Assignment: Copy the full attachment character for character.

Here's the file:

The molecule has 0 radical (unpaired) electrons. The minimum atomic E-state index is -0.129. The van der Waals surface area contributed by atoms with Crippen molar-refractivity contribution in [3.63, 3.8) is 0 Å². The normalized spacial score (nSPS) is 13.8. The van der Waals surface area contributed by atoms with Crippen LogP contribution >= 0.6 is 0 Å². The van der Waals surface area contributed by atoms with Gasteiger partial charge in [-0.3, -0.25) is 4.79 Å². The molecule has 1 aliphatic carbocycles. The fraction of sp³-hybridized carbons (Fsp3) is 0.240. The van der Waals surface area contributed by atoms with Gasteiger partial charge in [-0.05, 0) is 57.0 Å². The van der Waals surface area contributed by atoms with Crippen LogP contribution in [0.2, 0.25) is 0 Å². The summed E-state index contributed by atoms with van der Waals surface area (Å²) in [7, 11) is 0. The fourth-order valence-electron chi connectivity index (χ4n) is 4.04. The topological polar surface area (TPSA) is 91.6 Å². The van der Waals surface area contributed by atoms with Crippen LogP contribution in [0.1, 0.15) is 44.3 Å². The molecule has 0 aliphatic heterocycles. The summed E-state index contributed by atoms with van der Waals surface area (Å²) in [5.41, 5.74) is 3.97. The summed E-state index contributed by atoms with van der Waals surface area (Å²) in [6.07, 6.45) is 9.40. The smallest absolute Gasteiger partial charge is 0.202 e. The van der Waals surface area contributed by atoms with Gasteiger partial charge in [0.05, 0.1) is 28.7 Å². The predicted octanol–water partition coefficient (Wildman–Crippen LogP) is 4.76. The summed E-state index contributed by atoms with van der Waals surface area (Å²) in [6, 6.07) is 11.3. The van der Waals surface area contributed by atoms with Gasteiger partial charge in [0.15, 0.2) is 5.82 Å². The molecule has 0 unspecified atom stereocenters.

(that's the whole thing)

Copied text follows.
The molecule has 0 radical (unpaired) electrons. The minimum atomic E-state index is -0.129. The van der Waals surface area contributed by atoms with Crippen molar-refractivity contribution in [3.63, 3.8) is 0 Å². The normalized spacial score (nSPS) is 13.8. The van der Waals surface area contributed by atoms with Crippen LogP contribution >= 0.6 is 0 Å². The van der Waals surface area contributed by atoms with Gasteiger partial charge in [-0.3, -0.25) is 4.79 Å². The molecule has 1 aliphatic carbocycles. The fraction of sp³-hybridized carbons (Fsp3) is 0.240. The van der Waals surface area contributed by atoms with Gasteiger partial charge in [-0.05, 0) is 57.0 Å². The van der Waals surface area contributed by atoms with Crippen LogP contribution in [0.2, 0.25) is 0 Å². The summed E-state index contributed by atoms with van der Waals surface area (Å²) in [7, 11) is 0. The fourth-order valence-electron chi connectivity index (χ4n) is 4.04. The topological polar surface area (TPSA) is 91.6 Å². The van der Waals surface area contributed by atoms with Crippen LogP contribution in [0.1, 0.15) is 44.3 Å². The molecule has 0 aliphatic heterocycles. The summed E-state index contributed by atoms with van der Waals surface area (Å²) in [5.41, 5.74) is 3.97. The summed E-state index contributed by atoms with van der Waals surface area (Å²) in [6.07, 6.45) is 9.40. The smallest absolute Gasteiger partial charge is 0.202 e. The van der Waals surface area contributed by atoms with Gasteiger partial charge in [0.05, 0.1) is 28.7 Å². The predicted octanol–water partition coefficient (Wildman–Crippen LogP) is 4.76. The summed E-state index contributed by atoms with van der Waals surface area (Å²) in [6, 6.07) is 11.3. The van der Waals surface area contributed by atoms with Gasteiger partial charge in [0.15, 0.2) is 5.82 Å². The molecule has 0 unspecified atom stereocenters.